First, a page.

During Prof. Nyeko’s submission, Commissioner Abenakyo Monde asked him about his stance on scrapping the PLE, and Prof. Nyeko Pen-Mogi acknowledged the rationale behind the suggestion.  

“Those proposing this change aim to reduce the burden of national examinations in the education system. I think they also have a point. Now the commission should discuss the approach and make better recommendations on what they believe would be a more effective solution,” said Prof. Nyeko.

On the education structure, the academician noted Uganda should adopt a 3-7-6-3 format with three years of early childhood development, seven for primary and six for secondary, and maintaining the three years for undergraduate degree but also 2 years for TVET to attain diplomas.  

He added that education from nursery to secondary should be compulsory but secondary learners can be given a window to join TVET institutions at will even before completing the education cycle.  

Currently, the primary education cycle spans 7 years, followed by 4 years of lower secondary school, and 2 years of upper secondary school. In 1992, the Government White Paper on education proposed a structural change, advocating for eight years at the primary level (P.1 to P.8), a reduction to three years at the O’ Level (S.1 to S.3), and two years at A ‘level (S.4 and S.5) before progressing to higher education institutions.

The White Paper aimed to extend the duration of primary education, providing more time for learning vocational subjects introduced at that level. However, 35 years later, the introduction of P.8 never materialized.

Before the professor's input, two other groups had made compelling arguments for structural changes months ago. The Uganda National Teachers’ Union (UNATU) proposed a structure comprising 2 years of pre-primary, 8 years of primary, 3 years of lower post-primary, and 2 years at Junior College or Advanced Level before moving to higher learning institutions.

Another group, Uwezo, recommended reducing the primary years from seven to six, asserting that the current cycle wastes time revising previous courses. They suggested following Kenya's example, which recently shortened its primary education structure from eight to six years. Uwezo proposed adopting a similar approach and introducing mandatory 2 years of pre-primary education.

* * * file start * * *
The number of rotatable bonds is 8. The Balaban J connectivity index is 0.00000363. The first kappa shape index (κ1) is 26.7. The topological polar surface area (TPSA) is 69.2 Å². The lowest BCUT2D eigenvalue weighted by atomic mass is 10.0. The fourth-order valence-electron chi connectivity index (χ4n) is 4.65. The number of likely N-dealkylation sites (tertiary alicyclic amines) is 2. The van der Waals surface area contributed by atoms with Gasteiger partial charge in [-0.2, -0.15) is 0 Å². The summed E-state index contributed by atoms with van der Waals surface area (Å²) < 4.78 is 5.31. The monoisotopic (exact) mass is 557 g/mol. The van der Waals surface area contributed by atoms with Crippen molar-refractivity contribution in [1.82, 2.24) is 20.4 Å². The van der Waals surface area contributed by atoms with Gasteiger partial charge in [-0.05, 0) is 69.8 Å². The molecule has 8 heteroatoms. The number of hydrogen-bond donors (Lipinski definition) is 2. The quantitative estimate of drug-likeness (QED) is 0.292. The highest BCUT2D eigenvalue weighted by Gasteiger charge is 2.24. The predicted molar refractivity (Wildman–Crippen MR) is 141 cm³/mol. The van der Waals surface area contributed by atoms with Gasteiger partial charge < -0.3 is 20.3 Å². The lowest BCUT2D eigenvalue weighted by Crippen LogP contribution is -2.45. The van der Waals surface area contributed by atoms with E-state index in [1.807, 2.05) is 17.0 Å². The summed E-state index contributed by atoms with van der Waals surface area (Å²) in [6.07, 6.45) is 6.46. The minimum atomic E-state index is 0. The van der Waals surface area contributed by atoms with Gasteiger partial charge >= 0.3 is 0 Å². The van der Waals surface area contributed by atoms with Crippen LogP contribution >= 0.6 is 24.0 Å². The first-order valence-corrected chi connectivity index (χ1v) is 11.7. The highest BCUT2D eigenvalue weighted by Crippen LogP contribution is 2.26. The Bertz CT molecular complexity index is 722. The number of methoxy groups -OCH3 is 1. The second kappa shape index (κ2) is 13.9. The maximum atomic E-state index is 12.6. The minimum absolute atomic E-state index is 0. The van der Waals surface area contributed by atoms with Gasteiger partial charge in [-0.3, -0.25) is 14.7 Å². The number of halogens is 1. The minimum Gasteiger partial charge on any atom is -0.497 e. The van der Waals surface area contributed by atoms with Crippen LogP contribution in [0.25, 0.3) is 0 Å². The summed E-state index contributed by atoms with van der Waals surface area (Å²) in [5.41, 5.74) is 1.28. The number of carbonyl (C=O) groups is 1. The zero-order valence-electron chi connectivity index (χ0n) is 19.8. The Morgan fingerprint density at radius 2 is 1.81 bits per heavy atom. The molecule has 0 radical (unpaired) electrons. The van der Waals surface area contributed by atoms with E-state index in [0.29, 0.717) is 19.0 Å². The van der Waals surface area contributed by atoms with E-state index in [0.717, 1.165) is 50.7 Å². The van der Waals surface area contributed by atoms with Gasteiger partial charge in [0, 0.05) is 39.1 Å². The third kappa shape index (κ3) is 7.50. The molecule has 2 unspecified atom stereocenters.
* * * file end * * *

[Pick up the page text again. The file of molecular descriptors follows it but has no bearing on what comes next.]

Aside from discussions on the education structure and examinations, the professor also emphasized the need for government intervention to regulate what he referred to as "madness" occurring in pre-primary school sections. According to him, the practices, including early morning school hours and curriculum content, among other aspects, could significantly affect learners at later stages.

"The practice of having children taken to school by 6:00 a.m. should be scrapped, and regulations should dictate where a parent should enroll their child for nursery education. Pre-primary lessons should commence at 9 a.m., allowing learners to be taken to school at 8 a.m. However, it is essential that learners are enrolled in nearby schools to eliminate the practice of ferrying these toddlers in buses and boda bodas," he recommended.

Additionally, he advocated for the criminalization of boarding sections for pre-primary children. While acknowledging the challenges some households may face, he insisted that there is no excuse for a parent to have a pre-primary child in a boarding section.

Meanwhile, drawing on his extensive experience in higher education administration, Nyeko also made a recommendation at that level, urging the elimination of all pre-entry examinations for university courses and internship programs. He noted that, based on his years of experience, these examinations are not only highly corrupt but also deemed useless.

In his view, if the lower levels are effectively managed, and learners acquire the necessary competencies, the need for these pre-entry examinations would be unnecessary.

The Commission is currently conducting a public hearing, inviting various individuals, entities, and organizations to share their perspectives. This marks the initiation of the comprehensive overhaul of the entire education system. The Ministry of Education is particularly focused on reviewing and potentially revising policies related to curriculum, assessment, education structure, teacher-related matters, and the management of private entities, among other key aspects.